This is an unofficial snapshot of the ISO/IEC JTC1 SC22 WG21 Core Issues List revision 112e. See http://www.open-std.org/jtc1/sc22/wg21/ for the official list.
[Adopted at the February, 2016 meeting.]
According to 6.7.5 [basic.stc] paragraph 3,
The storage duration categories apply to references as well. The lifetime of a reference is its storage duration.
This is clearly not correct; references can have static storage duration but be dynamically initialized. Consider an example like:
extern int& r1; int& f(); int& r2 = r1; // #1 int& r1 = f(); int i = r2; // #2
r1 is not initialized until after its use at #1, so the initialization of r2 should produce undefined behavior, as should the use of r2 at #2.
The description of the lifetime of a reference should be deleted from 6.7.5 [basic.stc] and it should be described properly in 6.7.3 [basic.life].
Proposed resolution (September, 2015):
Change 6.7.5 [basic.stc] paragraph 3 as follows:
The storage duration categories apply to references as well.
The lifetime of a reference is its storage duration.
Change 6.7.3 [basic.life] paragraph 1 as follows:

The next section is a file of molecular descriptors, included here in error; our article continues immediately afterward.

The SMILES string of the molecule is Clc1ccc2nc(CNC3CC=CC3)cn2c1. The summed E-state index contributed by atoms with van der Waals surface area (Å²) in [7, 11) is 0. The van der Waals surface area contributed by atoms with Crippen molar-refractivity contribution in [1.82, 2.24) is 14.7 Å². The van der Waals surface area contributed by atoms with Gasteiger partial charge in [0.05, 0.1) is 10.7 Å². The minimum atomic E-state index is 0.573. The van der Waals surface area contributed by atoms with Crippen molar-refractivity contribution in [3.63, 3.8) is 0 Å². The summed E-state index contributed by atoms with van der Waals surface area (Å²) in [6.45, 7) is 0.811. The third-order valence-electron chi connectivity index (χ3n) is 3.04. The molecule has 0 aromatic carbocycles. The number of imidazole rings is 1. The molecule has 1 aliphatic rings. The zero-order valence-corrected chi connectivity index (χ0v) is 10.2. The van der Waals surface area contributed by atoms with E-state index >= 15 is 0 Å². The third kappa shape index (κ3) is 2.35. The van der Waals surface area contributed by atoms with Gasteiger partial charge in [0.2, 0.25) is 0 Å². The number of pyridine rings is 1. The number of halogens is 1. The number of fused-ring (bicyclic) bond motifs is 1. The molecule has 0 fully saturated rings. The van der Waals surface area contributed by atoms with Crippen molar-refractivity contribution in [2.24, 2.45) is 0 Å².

The lifetime of an object is a runtime property of the object . An object is said to have...
Add the following as a new paragraph following 6.7.5 [basic.stc] paragraph 2:
[Note: The lifetime of an array object starts as soon as storage with proper size and alignment is obtained, and its lifetime ends when the storage which the array occupies is reused or released. 11.9.3 [class.base.init] describes the lifetime of base and member subobjects. —end note]
Change 6.7.3 [basic.life] paragraph 3 as follows:
The properties ascribed to objects throughout this International Standard apply for a given object only during its lifetime. [Note:...
Change Clause 7 [expr] paragraph 5 as follows:
If an expression initially has the type “reference to T” (188.8.131.52 [dcl.ref], 9.4.4 [dcl.init.ref]), the type is adjusted to T prior to any further analysis. The expression designates the object or function denoted by the reference, and the expression is an lvalue or an xvalue, depending on the expression.
Drafting note: there is no change to 6.7.3 [basic.life] paragraph 4:
A program may end the lifetime of any object by reusing the storage which the object occupies or by explicitly calling the destructor for an object of a class type with a non-trivial destructor. For an object of a class type...